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Glasgow Council Extends Fleet

Glasgow City Council has added to their already extensive fleet of 200 Fiat Professional light commercial vehicles and now has 31 new Doblo Work Up factory-fitted drop side conversions. They have been added to be used by a few different maintenance departments such as roads and winter, cleansing and parks and homecare.

This is great news for the public as well as the council as there will now be more vehicles in the Glasgow region to deal with maintenance issues which will mean that the roads kept in better condition, this will help others save money on their commercial vehicle insurance. This will be done by the quality of the roads being increased and therefore less claims for damage. Continue reading

Van sales show signs of recovery

Commercial vehicle insurance providers will have taken note of the small increase in van sales in the month of September and hope it heralds a bright last quarter of 2012 for a market that has been in the doldrums.

Although the percentage increase in van sales was nowhere near the heady 8% car manufacturers experienced, it was still better than the previous few months and the 1.1% increase meant that over 39,000 new vans were registered in the month. The slight increase was not enough to disguise disappointing rolling year figures though with final figures coming in at 247,536 whereas previously the figure had been over a quarter of a million. Year to date statistics show a decrease of 6.3% on 2011.

Industry insiders will still greet the small increase warily as, after all September is a month where the new plate kick start comes in to play, but an increase is an increase and with several manufacturing and industrial bodies suggesting the UK is at long last coming out of recession there are hopes this could herald a brighter future. Certainly Chief Executive of the Society of Motor Manufacturers and Traders, Paul Everitt, saw the figures positively, saying “The September plate change provided enough of a boost to stabilise van demand in a challenging economic environment. Light vans and pickups reversed recent declines, recording rises of 8.8 and 17.2 per cent respectively.”

There was certainly no surprise in which van turned out to be the month’s best selling van. Once again it was the Ford Transit taking almost one fifth of the market. Incredibly year to date figures show the Transit has sold over three times the amount of its nearest challenger.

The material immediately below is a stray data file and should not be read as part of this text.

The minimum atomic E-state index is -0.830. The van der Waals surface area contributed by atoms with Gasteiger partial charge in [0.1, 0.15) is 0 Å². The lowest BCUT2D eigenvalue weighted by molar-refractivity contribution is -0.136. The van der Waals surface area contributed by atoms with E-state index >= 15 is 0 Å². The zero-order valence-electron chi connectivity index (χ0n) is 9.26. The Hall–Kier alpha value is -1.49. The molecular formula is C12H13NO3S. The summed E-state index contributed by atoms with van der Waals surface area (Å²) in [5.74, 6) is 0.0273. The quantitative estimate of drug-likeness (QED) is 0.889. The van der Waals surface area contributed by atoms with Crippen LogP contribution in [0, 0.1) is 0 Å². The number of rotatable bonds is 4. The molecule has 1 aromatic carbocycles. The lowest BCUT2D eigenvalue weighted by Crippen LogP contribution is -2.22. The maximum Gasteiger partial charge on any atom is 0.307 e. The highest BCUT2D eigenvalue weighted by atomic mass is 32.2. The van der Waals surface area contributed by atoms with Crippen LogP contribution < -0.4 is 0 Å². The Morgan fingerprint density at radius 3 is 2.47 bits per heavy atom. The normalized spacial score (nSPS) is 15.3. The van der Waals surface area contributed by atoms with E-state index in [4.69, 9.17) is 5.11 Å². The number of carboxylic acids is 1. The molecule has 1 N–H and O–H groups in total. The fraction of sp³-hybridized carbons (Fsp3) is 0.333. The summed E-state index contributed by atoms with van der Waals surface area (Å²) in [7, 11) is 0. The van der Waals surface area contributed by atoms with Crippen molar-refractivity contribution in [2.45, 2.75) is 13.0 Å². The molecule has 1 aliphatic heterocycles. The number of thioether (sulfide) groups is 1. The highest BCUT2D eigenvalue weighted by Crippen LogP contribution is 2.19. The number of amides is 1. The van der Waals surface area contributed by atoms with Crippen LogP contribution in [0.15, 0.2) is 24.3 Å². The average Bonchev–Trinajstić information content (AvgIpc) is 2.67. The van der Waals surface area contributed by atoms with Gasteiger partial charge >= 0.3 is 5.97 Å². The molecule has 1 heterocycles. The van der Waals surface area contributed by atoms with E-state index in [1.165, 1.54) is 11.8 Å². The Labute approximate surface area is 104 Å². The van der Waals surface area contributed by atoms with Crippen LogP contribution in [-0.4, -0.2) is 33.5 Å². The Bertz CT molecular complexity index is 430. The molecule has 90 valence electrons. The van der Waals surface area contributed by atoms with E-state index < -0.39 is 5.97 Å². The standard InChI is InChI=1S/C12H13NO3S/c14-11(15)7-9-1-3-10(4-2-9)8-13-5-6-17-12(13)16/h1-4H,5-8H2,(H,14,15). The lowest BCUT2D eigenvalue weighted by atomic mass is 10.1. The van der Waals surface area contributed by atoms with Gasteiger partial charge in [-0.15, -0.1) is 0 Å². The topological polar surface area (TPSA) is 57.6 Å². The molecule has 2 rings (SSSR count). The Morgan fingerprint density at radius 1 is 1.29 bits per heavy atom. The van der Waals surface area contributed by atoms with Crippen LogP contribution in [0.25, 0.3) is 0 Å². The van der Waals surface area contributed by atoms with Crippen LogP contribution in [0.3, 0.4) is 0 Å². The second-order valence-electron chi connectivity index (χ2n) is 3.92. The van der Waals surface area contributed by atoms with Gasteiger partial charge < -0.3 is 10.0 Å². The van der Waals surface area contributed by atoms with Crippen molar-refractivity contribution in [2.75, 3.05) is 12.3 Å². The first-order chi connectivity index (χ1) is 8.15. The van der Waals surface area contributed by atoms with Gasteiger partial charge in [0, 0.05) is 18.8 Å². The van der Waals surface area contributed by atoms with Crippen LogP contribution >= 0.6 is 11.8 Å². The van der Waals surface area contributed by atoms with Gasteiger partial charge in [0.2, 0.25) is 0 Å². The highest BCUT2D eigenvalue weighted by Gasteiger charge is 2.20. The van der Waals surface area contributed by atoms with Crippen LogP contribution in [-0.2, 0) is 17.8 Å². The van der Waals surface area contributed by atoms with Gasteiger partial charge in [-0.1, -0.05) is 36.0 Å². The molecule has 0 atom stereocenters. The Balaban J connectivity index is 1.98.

Motorists in the dark on new parking law

Van drivers and in particular delivery drivers will rest a little easier from now on as October 1st heralded a new law drastically reducing the chances of being clamped.

The new laws apply in England and Wales and will make the practice of clamping cars on private land by private clamping firms illegal. It is a giant step forward for motorists in general but must be a major relief for drivers attempting to make deliveries in awkward locations where they have little local knowledge. It is surprising then that a survey carried out by the Institute of Advanced Motorists (IAM) found that many drivers have a very sketchy understanding of the new laws. Over 2,000 motorists, many with commercial vehicle insurance cover, were questioned in the IAM operation and the results were surprising to say the least.

Nine out of ten drivers were unaware that the new law will require vehicle owners to release details of drivers of their vehicle who have parked illegally on private land and only half realised that companies chasing payment of parking tickets can insist that the DVLA sell individual vehicle licensing details to them to aid their payment demands. Only 10% of respondents knew about the implementation of an appeals procedure for those who feel they have been wrongly ticketed for parking on private land which probably explains the high number of people (60%) of drivers who pay the fine even if they think it is unjust.

Simon Best, Chief Executive of IAM, believes the Government have been found lacking in informing the public of the changes to parking law. He said: “The changes this month have been put in place for the benefit of motorists but they need to know who they can turn to if they feel that they have been treated unfairly. The new system has potential to deliver a fair parking system, but only if the industry ensures that the spirit of the legislation is enacted as well as the detail. Any remaining rogue operators must be dealt with swiftly. Road users need to understand the rules of parking in order to abide by them, and industry and government information about the new system is woefully inadequate.”

Auction of old Ford van causing a stir in the Dales

One of the most famous delivery vans of all time will be coming up for auction in the next few weeks, and collectors of model cars can hardly contain their excitement.